In the historical sense, the Jewish leaders know his physical ancestral lineage. In the cosmological sense, “they have no idea who he is or whose ancestral lineage they have challenged by their unbelief,” and within the narrative, Jesus rebukes their unbelief and prideful opposition to him. They should know better.
12.40: “God is the cause of the unbelieving response to Jesus, not merely the judge of it. If the depiction of God as the cause of unbelief makes God look unjust, we must look not for resolution in the doctrine of God alone but in the presentation of God provided by his Son, Jesus Christ, who perfectly exemplifies the mercy and grace of God” (560).
John 17: The pericope of John 17 “concludes Jesus’s farewell speech by setting the theological (cosmological) context of Jesus’s entire ministry and the work God will continue to do” (705).
In his section on “Text Verses Event” (34-36), Klink says the location of revelation “is not the event behind the text but the text as Scripture, so that revelation is located in the text in a manner that includes not only the recorded account but also the interpretation . . . of the account” (34). As he goes on to argue, the author has included specific events, themes, and words for a reason, and as well that same author has decided not to include other events, themes, and words.
Klink says “To try to reconstruct what is not revealed in Scripture, unless the text gives implicit warrant, potentially creates a different story than the narrative.” (35). The author has already given us his perspective on the event in his narrative; why go looking for another perspective?
While I agree that “There is no better place from which to access what is real and true than from the words of Scripture,” and that “the reader is actually in a preferred position, beyond even those who were present at the historical event,” what does this mean when it comes to using other documents to place the text in its historical timeframe (36)? Is it to the scholar’s detriment to use ANE documents to understand the thinking of the ancient Israelite? How much of the intertestamental period are we to (or not to) understand?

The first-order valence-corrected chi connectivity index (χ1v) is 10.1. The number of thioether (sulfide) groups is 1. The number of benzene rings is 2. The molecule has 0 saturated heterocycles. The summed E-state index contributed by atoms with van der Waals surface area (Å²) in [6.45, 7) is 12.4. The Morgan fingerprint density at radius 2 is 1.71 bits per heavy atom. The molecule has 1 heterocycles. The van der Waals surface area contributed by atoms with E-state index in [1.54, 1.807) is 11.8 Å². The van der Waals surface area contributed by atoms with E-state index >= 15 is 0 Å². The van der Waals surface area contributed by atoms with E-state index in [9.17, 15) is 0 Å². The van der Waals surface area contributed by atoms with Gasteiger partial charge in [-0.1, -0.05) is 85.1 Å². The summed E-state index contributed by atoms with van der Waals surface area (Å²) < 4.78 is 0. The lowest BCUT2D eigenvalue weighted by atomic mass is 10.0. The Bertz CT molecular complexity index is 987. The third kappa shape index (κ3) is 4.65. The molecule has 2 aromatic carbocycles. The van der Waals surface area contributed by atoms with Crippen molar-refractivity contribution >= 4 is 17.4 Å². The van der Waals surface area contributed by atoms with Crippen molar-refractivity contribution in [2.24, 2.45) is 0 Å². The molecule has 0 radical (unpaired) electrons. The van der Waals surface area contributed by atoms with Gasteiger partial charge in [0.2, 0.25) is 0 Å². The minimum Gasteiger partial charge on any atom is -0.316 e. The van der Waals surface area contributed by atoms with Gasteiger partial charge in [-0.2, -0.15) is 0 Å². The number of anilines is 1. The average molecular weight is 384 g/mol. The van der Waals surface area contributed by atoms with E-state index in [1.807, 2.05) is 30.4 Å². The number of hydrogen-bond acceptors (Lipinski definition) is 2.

I am in much agreement with what Klink says here, but because he doesn’t give a specific example as to what he means (such as those seen in my questions above), I’m not sure how far to take what he says. Right now it appears to me that it is helpful to read historical documents (such as the Apocrypha, Pseudepigrapha, Greek and Roman writings, etc.) to situate us in the 1st century AD thought-world with the knowledge that Scripture is the revelation from God and of God.
There are an enormous amount of commentaries on John, do we, do you, need another one? I’ll be honest, I haven’t read most of them, but “every generation must exegete Scripture in and for the church” (11). Klink emphasizes the use of one’s imagination (cf. John 7.1–13), and this is something that many theologians, commentators, interpreters, pastors, and Bible teachers need to learn (myself included). Imagination is required both in application and in interpretation. Klink’s commentary reminds me of Mark Seifrid–by looking at the text as a whole unit within the whole canon, Klink is able to see through and around the exegetical issues. He brings in nuances and twists of words (3.5–7). Klink is a humble interpreter, and he has written this volume primarily for pastors, bible teachers, and students. I hope this volume will be read widely.